- Steganographic Algorithms
- Syndrome-Trellis Codes Toolbox
- Steganography Design
- Gibbs Construction in Steganography
- Simulator of nsF5
- Perturbed Quantization

- Feature Extractors
- Are we there yet?
- Ensemble Classifier
- Low-complexiy Linear Classifier
- LRT Linear Classifier
- Histogram Layer
- Explicit Feature Maps
- SPAM features
- Extractor of 274/548 Merged Features
- Structural LSB Detectors
- Quantitative Steganalysis Using Rich Models

The algorithm nsF5 evolved from the F5 algorithm originally proposed by Andreas Westfeld in 2001 [9]. F5 decreases the absolute value of DCT coefficients and incorporates matrix embedding - a coding scheme that decreases the number of changes and consequently increases the steganographic security. F5 embeds only into nonzero AC DCT coefficients; if a coefficient becomes zero after embedding (the so called *shrinkage*), the same bit is reembedded at the next coefficient. Shrinkage substantially decreases the embedding efficiency as the values +1 and -1 are the most frequent nonzero DCT coefficients in natural images.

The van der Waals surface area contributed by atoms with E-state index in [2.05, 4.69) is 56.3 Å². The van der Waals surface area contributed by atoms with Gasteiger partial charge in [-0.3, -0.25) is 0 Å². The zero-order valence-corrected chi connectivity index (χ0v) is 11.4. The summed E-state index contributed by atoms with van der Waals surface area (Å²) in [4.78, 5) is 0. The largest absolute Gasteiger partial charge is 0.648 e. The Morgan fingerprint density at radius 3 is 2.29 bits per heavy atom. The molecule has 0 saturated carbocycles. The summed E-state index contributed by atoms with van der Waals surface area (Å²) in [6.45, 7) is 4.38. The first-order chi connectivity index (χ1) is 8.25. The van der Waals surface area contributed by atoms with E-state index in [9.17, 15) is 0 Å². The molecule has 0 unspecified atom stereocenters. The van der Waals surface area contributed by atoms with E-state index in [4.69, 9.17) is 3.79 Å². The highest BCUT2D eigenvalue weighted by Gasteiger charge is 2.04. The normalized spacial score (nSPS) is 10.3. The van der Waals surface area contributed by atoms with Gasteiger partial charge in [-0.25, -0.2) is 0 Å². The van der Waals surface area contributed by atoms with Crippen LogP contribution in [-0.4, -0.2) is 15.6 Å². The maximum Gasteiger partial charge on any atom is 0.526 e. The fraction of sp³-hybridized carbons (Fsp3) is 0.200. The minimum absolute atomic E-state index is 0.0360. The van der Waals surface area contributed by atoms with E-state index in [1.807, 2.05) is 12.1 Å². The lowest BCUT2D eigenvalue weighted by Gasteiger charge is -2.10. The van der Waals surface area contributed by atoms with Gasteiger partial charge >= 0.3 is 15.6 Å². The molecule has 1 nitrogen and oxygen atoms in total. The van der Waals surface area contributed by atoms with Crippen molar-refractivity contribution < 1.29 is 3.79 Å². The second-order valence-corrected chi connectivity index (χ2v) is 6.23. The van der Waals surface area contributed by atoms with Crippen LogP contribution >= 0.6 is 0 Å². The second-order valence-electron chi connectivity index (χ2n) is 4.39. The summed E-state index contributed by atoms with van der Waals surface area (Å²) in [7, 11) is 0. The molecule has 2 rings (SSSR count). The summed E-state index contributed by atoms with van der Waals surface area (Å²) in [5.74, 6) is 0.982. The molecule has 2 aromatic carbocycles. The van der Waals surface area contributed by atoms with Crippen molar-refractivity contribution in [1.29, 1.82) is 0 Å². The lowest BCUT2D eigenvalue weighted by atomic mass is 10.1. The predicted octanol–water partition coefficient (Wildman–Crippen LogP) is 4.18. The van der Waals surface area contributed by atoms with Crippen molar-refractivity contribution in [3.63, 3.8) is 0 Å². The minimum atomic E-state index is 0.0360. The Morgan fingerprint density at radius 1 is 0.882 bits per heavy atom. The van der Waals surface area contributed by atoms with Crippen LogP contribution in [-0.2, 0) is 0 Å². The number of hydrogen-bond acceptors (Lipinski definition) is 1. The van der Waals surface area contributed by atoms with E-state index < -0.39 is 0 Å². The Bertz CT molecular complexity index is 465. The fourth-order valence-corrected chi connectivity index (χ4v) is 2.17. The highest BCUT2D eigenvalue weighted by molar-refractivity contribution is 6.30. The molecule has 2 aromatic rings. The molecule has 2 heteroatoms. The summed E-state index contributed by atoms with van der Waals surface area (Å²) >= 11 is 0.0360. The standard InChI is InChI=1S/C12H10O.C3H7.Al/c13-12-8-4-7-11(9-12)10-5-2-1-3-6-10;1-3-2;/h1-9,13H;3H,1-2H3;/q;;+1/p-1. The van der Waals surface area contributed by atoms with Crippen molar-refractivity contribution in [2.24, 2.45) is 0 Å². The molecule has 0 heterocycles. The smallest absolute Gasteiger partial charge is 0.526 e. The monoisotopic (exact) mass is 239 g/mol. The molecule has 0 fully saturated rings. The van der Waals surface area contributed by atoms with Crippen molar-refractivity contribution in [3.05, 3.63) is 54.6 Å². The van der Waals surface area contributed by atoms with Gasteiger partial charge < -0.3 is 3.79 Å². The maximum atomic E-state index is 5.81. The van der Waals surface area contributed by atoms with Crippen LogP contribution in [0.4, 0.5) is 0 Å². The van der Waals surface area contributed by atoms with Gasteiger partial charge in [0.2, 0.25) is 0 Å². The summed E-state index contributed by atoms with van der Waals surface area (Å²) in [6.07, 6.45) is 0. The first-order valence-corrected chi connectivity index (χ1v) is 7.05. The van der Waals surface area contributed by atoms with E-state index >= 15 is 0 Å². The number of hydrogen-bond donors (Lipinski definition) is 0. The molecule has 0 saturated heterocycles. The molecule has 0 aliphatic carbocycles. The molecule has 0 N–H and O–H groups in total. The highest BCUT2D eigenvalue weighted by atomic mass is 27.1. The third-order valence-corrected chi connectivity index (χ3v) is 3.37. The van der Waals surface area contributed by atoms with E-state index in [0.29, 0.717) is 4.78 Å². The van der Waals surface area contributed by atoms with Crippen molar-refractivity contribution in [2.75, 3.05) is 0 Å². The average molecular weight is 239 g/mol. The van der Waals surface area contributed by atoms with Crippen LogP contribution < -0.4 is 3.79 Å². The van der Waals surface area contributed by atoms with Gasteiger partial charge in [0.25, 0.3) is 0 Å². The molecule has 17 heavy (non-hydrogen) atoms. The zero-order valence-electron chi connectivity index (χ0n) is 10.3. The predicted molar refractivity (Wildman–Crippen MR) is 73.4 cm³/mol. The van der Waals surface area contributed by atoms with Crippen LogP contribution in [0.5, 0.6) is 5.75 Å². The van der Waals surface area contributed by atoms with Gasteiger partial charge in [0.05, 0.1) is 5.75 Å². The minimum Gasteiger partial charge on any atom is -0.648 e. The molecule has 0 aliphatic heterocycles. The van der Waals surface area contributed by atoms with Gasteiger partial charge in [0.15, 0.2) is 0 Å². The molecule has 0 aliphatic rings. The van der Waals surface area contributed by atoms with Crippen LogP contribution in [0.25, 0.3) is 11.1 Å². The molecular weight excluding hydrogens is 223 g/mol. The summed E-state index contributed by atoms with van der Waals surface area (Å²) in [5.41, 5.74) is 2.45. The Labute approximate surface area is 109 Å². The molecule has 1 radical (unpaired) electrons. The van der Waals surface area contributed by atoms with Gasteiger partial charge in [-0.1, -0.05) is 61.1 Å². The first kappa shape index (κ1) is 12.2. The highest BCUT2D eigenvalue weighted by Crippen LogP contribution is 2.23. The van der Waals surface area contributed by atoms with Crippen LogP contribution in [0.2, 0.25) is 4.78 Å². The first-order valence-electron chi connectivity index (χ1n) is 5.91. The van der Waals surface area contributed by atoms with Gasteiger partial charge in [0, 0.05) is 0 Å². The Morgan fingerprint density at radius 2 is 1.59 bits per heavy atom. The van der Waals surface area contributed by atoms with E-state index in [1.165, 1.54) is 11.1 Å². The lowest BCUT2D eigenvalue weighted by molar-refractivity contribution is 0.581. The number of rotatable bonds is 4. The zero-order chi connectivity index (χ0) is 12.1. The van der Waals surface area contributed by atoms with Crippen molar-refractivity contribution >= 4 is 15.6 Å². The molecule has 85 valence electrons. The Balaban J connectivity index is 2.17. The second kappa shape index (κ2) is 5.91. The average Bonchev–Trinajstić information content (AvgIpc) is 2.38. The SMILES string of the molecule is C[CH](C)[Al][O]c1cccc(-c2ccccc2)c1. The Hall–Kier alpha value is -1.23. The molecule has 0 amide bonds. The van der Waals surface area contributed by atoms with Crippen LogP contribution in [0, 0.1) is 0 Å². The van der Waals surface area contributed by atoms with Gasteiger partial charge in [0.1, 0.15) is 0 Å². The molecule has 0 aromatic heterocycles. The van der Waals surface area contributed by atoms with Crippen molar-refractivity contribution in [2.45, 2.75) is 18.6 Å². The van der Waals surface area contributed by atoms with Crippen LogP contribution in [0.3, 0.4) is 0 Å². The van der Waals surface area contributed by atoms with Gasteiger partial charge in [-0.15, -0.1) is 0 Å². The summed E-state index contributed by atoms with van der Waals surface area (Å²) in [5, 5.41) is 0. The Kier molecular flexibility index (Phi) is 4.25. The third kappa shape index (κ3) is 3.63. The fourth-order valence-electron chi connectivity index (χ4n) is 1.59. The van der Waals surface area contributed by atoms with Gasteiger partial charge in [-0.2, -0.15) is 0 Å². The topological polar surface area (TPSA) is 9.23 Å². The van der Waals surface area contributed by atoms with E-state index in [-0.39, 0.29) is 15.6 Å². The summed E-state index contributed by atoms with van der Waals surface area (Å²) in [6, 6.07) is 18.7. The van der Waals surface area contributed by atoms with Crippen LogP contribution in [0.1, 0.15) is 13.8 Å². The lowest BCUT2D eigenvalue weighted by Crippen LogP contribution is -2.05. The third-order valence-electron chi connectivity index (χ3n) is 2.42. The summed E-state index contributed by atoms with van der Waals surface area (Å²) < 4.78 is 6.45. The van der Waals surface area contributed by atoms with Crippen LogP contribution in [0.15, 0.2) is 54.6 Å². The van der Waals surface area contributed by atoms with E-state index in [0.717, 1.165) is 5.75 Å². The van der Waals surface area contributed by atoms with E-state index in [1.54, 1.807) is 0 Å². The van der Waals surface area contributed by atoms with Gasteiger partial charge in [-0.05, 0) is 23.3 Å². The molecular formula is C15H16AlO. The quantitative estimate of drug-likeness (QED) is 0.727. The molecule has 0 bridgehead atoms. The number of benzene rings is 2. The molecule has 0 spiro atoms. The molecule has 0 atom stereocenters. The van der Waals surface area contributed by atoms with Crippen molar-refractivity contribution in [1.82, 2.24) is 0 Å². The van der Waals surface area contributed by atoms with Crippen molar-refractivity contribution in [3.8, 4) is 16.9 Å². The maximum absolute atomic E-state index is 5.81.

The effect of shrinkage can be alleviated by applying more sophisticated coding schemes, such as wet paper codes (WPC) [3] or syndrome trellis codes (STC) [1]. The algorithm nsF5 was introduced in 2007 [4] as an improved version of F5, alleviating the negative effect of shrinkage by using wet paper codes [3]. See the publication [4] for more details.

The theoretical bound on the embedding efficiency of the nsF5 algorithm is known to be equal to

where alpha is the relative payload with respect to the number of changeable coefficients (the number of nonzero AC DCT coefficients in the image) and H^{-1} stands for the inverse of the binary entropy function. For research purposes, in order to study the embedding impact of the nsF5 algorithm, it is sufficient to use a *simulation* of the algorithm that mimics the statistical impact on DCT coefficients. In other words, from a given value of the embedding efficiency e, one can easily calculate the number of embedding changes that nsF5 would introduce.

In most of our previously published papers, including [4], [5], [6], and [7], we tested nsF5 by simulating its impact with embedding efficiency of WPCs taken from [3]. However, the recently proposed STCs [1] can achieve higher embedding efficiency and thus allow us to get much closer to the theoretical bound in practice than WPCs did. The experimental values of embedding efficiency taken from [3] thus no longer correspond to the real steganographic security of nsF5 - with better codes, the security of nsF5 slightly increased. Therefore, we suggest to use the theoretical bound of embedding efficiency given by the formula above for all future experiments for studying and/or evaluating the steganographic security of the nsF5 algorithm, as STCs can already get pretty close to the bound (see for example [2], Figure 4).